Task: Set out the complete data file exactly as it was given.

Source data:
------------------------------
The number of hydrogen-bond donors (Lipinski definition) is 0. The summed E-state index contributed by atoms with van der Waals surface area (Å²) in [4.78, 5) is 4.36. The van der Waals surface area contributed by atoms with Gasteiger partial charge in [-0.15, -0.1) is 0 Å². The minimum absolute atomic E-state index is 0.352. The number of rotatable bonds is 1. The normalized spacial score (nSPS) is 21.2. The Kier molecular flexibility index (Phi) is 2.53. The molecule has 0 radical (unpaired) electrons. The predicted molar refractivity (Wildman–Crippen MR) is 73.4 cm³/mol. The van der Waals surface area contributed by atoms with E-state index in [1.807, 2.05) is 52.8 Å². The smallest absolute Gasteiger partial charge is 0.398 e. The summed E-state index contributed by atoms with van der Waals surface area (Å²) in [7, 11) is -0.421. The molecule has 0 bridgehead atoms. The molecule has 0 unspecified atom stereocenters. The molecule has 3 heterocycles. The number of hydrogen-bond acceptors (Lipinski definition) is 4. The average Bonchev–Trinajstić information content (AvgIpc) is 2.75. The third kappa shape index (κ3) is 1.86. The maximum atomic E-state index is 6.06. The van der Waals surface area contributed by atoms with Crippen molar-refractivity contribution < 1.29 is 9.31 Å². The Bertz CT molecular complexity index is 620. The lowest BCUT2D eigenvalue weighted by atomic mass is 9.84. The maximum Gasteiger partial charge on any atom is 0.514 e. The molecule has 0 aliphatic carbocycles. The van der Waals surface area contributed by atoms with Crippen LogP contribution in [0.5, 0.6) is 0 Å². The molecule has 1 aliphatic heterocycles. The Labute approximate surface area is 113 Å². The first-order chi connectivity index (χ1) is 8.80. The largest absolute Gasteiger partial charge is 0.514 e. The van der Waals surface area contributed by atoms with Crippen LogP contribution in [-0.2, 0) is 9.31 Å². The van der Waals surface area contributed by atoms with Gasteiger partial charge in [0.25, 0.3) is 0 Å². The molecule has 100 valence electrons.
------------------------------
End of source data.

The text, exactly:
The number of hydrogen-bond donors (Lipinski definition) is 0. The summed E-state index contributed by atoms with van der Waals surface area (Å²) in [4.78, 5) is 4.36. The van der Waals surface area contributed by atoms with Gasteiger partial charge in [-0.15, -0.1) is 0 Å². The minimum absolute atomic E-state index is 0.352. The number of rotatable bonds is 1. The normalized spacial score (nSPS) is 21.2. The Kier molecular flexibility index (Phi) is 2.53. The molecule has 0 radical (unpaired) electrons. The predicted molar refractivity (Wildman–Crippen MR) is 73.4 cm³/mol. The van der Waals surface area contributed by atoms with E-state index in [1.807, 2.05) is 52.8 Å². The smallest absolute Gasteiger partial charge is 0.398 e. The summed E-state index contributed by atoms with van der Waals surface area (Å²) in [7, 11) is -0.421. The molecule has 0 bridgehead atoms. The molecule has 0 unspecified atom stereocenters. The molecule has 3 heterocycles. The number of hydrogen-bond acceptors (Lipinski definition) is 4. The average Bonchev–Trinajstić information content (AvgIpc) is 2.75. The third kappa shape index (κ3) is 1.86. The maximum atomic E-state index is 6.06. The van der Waals surface area contributed by atoms with Crippen molar-refractivity contribution < 1.29 is 9.31 Å². The Bertz CT molecular complexity index is 620. The lowest BCUT2D eigenvalue weighted by atomic mass is 9.84. The maximum Gasteiger partial charge on any atom is 0.514 e. The molecule has 0 aliphatic carbocycles. The van der Waals surface area contributed by atoms with Crippen LogP contribution in [0.5, 0.6) is 0 Å². The molecule has 1 aliphatic heterocycles. The Labute approximate surface area is 113 Å². The first-order chi connectivity index (χ1) is 8.80. The largest absolute Gasteiger partial charge is 0.514 e. The van der Waals surface area contributed by atoms with Crippen LogP contribution in [-0.2, 0) is 9.31 Å². The van der Waals surface area contributed by atoms with Gasteiger partial charge in [0.25, 0.3) is 0 Å². The molecule has 100 valence electrons.